The relationship continued, however. The Czechoslovaks invited Ben Barka to Prague, where he agreed to help influence politics and leaders in Africa in exchange for £ 1,500 a year.
Ben Barka was sent to Iraq to obtain information about the February 1963 coup, for which he was awarded £ 250, according to the documents. In Algeria, he met on several occasions Ahmed ben Bella, the president and a friend, and reported on the situation in the new independent state.
In Cairo, he was asked to gather information from senior Egyptian officials who could help the Soviets in the negotiations during a visit by Nikita Khrushchev, the Soviet premier. Ben Barka’s reports reached Soviet intelligence, which judged the material provided as “very valuable.” As a reward for his services, he and his four children were invited on vacation to a spa in Czechoslovakia, Koura’s research reveals.
“Ben Barka never admitted that he was collaborating [with intelligence services], and the StB never listed him as an agent, simply as a “confidential contact”. But he provided information and was paid, ”Koura said.
“He was very smart, a very smart guy. There is no document with his signature, there are no samples of his handwriting. He was interrogated orally for hours … Sometimes he used a typewriter but refused to write anything by hand.
The motivations of Ben Barka, a committed activist arrested and imprisoned several times in Morocco, remain unclear.
His supporters say he was prepared to discuss the international situation on several occasions with Czechoslovak officials, as this was the best way to influence them. They also say that while Ben Barka’s analyzes may have been of use to the StB, that does not make him “an agent”, whatever ambitious bureaucrats and spies have written on internal memos.
They also argue that such a role would have been incompatible with Ben Barka’s commitment to preserve “the Third World movement from Soviet and Chinese influence.”
Bachir ben Barka, who lives in eastern France, told the Observer that his father’s relations with socialist states and others were simply those to be expected of anyone deeply engaged in the global struggle against imperialism and colonial exploitation at the time, noting that the documents Koura studied had been ” produced by an intelligence service, [and so were] perhaps edited or incomplete ”.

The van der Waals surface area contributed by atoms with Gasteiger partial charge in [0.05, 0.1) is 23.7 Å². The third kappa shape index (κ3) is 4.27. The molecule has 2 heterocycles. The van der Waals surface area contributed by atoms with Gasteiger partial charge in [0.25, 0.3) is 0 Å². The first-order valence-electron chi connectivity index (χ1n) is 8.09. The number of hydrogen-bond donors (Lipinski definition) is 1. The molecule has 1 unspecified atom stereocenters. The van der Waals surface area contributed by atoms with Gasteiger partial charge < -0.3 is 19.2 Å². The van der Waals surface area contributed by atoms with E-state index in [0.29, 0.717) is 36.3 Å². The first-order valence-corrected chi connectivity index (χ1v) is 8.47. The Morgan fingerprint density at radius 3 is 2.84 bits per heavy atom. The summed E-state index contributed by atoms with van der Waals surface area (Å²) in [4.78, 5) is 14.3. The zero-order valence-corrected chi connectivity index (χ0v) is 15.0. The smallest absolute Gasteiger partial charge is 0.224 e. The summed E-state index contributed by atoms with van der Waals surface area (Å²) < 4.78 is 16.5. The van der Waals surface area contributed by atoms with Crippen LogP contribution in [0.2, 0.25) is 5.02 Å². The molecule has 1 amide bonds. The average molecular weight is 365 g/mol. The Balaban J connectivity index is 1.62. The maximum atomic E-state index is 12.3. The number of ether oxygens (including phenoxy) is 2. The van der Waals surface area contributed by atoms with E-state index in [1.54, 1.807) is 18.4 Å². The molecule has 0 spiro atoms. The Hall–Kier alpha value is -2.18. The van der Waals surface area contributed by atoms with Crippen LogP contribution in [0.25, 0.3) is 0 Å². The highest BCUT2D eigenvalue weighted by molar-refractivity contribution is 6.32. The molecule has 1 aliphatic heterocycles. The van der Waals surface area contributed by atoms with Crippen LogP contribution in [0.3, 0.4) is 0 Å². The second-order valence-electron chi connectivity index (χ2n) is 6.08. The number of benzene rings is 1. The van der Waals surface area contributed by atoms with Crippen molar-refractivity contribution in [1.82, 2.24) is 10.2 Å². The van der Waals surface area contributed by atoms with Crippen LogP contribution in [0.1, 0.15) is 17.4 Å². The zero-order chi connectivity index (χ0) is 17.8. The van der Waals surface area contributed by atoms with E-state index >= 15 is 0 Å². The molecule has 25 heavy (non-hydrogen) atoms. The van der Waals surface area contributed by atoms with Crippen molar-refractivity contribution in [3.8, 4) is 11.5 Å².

Koura is less convinced of Ben Barka’s altruism. “There was both pragmatism and idealism. I do not condemn it. The Cold War was not just black and white, ”he said.
In his final months, Ben Barka was busy organizing the Tricontinental Conference, an event that would bring together dozens of liberation movements, revolutionary groups and their sponsors in Cuba. The conference would become a pivotal moment in the history of international anti-colonialism in the 1960s and 1970s, and the veteran activist wanted to chair the event.
But the Soviets suspected that he had grown too close to the Chinese, their rivals for the leadership of the world left. Soviet officials told the StB that Ben Barka received $ 10,000 from Beijing and pressured the service to withdraw all support or protection.
Nonetheless, the StB brought Ben Barka to Prague for a week of training in communications, codes, surveillance and counter-surveillance. It was too little, too late, however. A week after asking the StB for a handgun, Ben Barka was kidnapped and killed.
Although he ordered an investigation, President Charles de Gaulle denied any involvement of the French secret services and the police. France and the United States have yet to release key secret documents on the case.
Prague tried to blame the CIA for the apparent assassination of Ben Barka, new Czechoslovak documents reveal. It fooled a few. In a document obtained by the Observer under British freedom of information laws, London diplomats praise Paris’ “moderation” in the face of “overwhelming” evidence of responsibility for Moroccan intelligence services.